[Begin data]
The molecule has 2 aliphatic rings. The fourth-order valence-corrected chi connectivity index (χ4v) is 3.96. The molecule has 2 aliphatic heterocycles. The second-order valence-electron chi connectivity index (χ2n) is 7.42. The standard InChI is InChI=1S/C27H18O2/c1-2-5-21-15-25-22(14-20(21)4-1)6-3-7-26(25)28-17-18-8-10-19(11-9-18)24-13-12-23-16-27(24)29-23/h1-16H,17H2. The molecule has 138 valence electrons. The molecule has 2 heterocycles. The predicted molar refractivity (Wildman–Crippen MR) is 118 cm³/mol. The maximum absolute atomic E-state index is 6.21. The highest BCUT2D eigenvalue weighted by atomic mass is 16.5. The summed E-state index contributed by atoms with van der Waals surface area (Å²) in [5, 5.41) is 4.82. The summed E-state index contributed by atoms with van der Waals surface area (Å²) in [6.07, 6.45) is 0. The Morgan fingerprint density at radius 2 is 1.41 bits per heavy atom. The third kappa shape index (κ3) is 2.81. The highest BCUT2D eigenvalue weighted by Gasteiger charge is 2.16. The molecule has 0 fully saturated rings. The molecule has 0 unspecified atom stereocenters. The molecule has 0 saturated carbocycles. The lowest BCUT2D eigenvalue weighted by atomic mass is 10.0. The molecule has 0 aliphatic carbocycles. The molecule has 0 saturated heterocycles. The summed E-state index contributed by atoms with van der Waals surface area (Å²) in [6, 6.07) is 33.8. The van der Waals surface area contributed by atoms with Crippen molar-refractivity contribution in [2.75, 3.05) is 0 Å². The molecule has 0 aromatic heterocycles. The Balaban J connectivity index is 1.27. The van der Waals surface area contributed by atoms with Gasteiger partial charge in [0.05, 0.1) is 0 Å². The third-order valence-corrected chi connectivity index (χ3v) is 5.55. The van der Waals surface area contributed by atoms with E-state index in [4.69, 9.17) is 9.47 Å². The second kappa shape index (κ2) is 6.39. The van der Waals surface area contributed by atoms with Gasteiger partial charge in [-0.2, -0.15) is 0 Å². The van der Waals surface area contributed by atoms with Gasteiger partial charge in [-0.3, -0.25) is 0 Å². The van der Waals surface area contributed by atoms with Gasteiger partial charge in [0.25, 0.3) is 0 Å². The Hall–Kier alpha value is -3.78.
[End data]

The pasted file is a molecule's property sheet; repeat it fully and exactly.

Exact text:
The molecule has 2 aliphatic rings. The fourth-order valence-corrected chi connectivity index (χ4v) is 3.96. The molecule has 2 aliphatic heterocycles. The second-order valence-electron chi connectivity index (χ2n) is 7.42. The standard InChI is InChI=1S/C27H18O2/c1-2-5-21-15-25-22(14-20(21)4-1)6-3-7-26(25)28-17-18-8-10-19(11-9-18)24-13-12-23-16-27(24)29-23/h1-16H,17H2. The molecule has 138 valence electrons. The molecule has 2 heterocycles. The predicted molar refractivity (Wildman–Crippen MR) is 118 cm³/mol. The maximum absolute atomic E-state index is 6.21. The highest BCUT2D eigenvalue weighted by atomic mass is 16.5. The summed E-state index contributed by atoms with van der Waals surface area (Å²) in [5, 5.41) is 4.82. The summed E-state index contributed by atoms with van der Waals surface area (Å²) in [6.07, 6.45) is 0. The Morgan fingerprint density at radius 2 is 1.41 bits per heavy atom. The third kappa shape index (κ3) is 2.81. The highest BCUT2D eigenvalue weighted by Gasteiger charge is 2.16. The molecule has 0 fully saturated rings. The molecule has 0 unspecified atom stereocenters. The molecule has 0 saturated carbocycles. The lowest BCUT2D eigenvalue weighted by atomic mass is 10.0. The molecule has 0 aliphatic carbocycles. The molecule has 0 saturated heterocycles. The summed E-state index contributed by atoms with van der Waals surface area (Å²) in [6, 6.07) is 33.8. The van der Waals surface area contributed by atoms with Crippen molar-refractivity contribution in [2.75, 3.05) is 0 Å². The molecule has 0 aromatic heterocycles. The Balaban J connectivity index is 1.27. The van der Waals surface area contributed by atoms with Gasteiger partial charge in [0.05, 0.1) is 0 Å². The third-order valence-corrected chi connectivity index (χ3v) is 5.55. The van der Waals surface area contributed by atoms with E-state index in [4.69, 9.17) is 9.47 Å². The second kappa shape index (κ2) is 6.39. The van der Waals surface area contributed by atoms with Gasteiger partial charge in [-0.2, -0.15) is 0 Å². The van der Waals surface area contributed by atoms with Gasteiger partial charge in [-0.3, -0.25) is 0 Å². The van der Waals surface area contributed by atoms with Gasteiger partial charge in [0.25, 0.3) is 0 Å². The Hall–Kier alpha value is -3.78.